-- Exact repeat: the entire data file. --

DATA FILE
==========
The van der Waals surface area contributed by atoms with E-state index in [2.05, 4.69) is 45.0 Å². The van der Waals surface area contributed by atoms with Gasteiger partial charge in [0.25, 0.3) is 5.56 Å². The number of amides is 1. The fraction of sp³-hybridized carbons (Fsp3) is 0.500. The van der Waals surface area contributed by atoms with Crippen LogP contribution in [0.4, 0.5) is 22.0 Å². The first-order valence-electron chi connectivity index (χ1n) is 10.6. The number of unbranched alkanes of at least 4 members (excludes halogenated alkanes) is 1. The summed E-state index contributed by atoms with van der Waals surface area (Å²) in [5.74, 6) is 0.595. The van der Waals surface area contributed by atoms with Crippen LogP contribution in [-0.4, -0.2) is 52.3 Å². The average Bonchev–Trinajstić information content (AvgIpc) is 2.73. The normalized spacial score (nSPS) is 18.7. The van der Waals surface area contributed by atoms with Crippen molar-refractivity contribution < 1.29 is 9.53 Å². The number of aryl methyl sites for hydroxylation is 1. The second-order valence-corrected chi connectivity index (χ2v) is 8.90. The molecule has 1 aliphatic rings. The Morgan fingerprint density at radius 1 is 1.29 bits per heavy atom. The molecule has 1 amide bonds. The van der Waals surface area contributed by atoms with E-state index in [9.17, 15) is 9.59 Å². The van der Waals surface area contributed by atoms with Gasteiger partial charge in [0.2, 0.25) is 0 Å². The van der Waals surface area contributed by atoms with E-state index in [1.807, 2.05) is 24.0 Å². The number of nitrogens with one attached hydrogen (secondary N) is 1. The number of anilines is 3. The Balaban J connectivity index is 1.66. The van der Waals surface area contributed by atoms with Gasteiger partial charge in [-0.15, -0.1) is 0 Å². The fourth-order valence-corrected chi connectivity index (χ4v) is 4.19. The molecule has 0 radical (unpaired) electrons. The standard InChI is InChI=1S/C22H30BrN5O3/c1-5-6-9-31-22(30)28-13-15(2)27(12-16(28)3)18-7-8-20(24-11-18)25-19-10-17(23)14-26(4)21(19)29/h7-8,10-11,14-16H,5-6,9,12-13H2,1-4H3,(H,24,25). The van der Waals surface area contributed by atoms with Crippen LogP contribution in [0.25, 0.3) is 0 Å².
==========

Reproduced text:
The van der Waals surface area contributed by atoms with E-state index in [2.05, 4.69) is 45.0 Å². The van der Waals surface area contributed by atoms with Gasteiger partial charge in [0.25, 0.3) is 5.56 Å². The number of amides is 1. The fraction of sp³-hybridized carbons (Fsp3) is 0.500. The van der Waals surface area contributed by atoms with Crippen LogP contribution in [0.4, 0.5) is 22.0 Å². The first-order valence-electron chi connectivity index (χ1n) is 10.6. The number of unbranched alkanes of at least 4 members (excludes halogenated alkanes) is 1. The summed E-state index contributed by atoms with van der Waals surface area (Å²) in [5.74, 6) is 0.595. The van der Waals surface area contributed by atoms with Crippen LogP contribution in [-0.4, -0.2) is 52.3 Å². The average Bonchev–Trinajstić information content (AvgIpc) is 2.73. The normalized spacial score (nSPS) is 18.7. The van der Waals surface area contributed by atoms with Crippen molar-refractivity contribution < 1.29 is 9.53 Å². The number of aryl methyl sites for hydroxylation is 1. The second-order valence-corrected chi connectivity index (χ2v) is 8.90. The molecule has 1 aliphatic rings. The Morgan fingerprint density at radius 1 is 1.29 bits per heavy atom. The molecule has 1 amide bonds. The van der Waals surface area contributed by atoms with E-state index in [9.17, 15) is 9.59 Å². The van der Waals surface area contributed by atoms with Gasteiger partial charge in [0.2, 0.25) is 0 Å². The van der Waals surface area contributed by atoms with E-state index in [1.807, 2.05) is 24.0 Å². The number of nitrogens with one attached hydrogen (secondary N) is 1. The number of anilines is 3. The Balaban J connectivity index is 1.66. The van der Waals surface area contributed by atoms with Gasteiger partial charge in [-0.15, -0.1) is 0 Å². The fourth-order valence-corrected chi connectivity index (χ4v) is 4.19. The molecule has 0 radical (unpaired) electrons. The standard InChI is InChI=1S/C22H30BrN5O3/c1-5-6-9-31-22(30)28-13-15(2)27(12-16(28)3)18-7-8-20(24-11-18)25-19-10-17(23)14-26(4)21(19)29/h7-8,10-11,14-16H,5-6,9,12-13H2,1-4H3,(H,24,25). The van der Waals surface area contributed by atoms with Crippen LogP contribution in [0.25, 0.3) is 0 Å².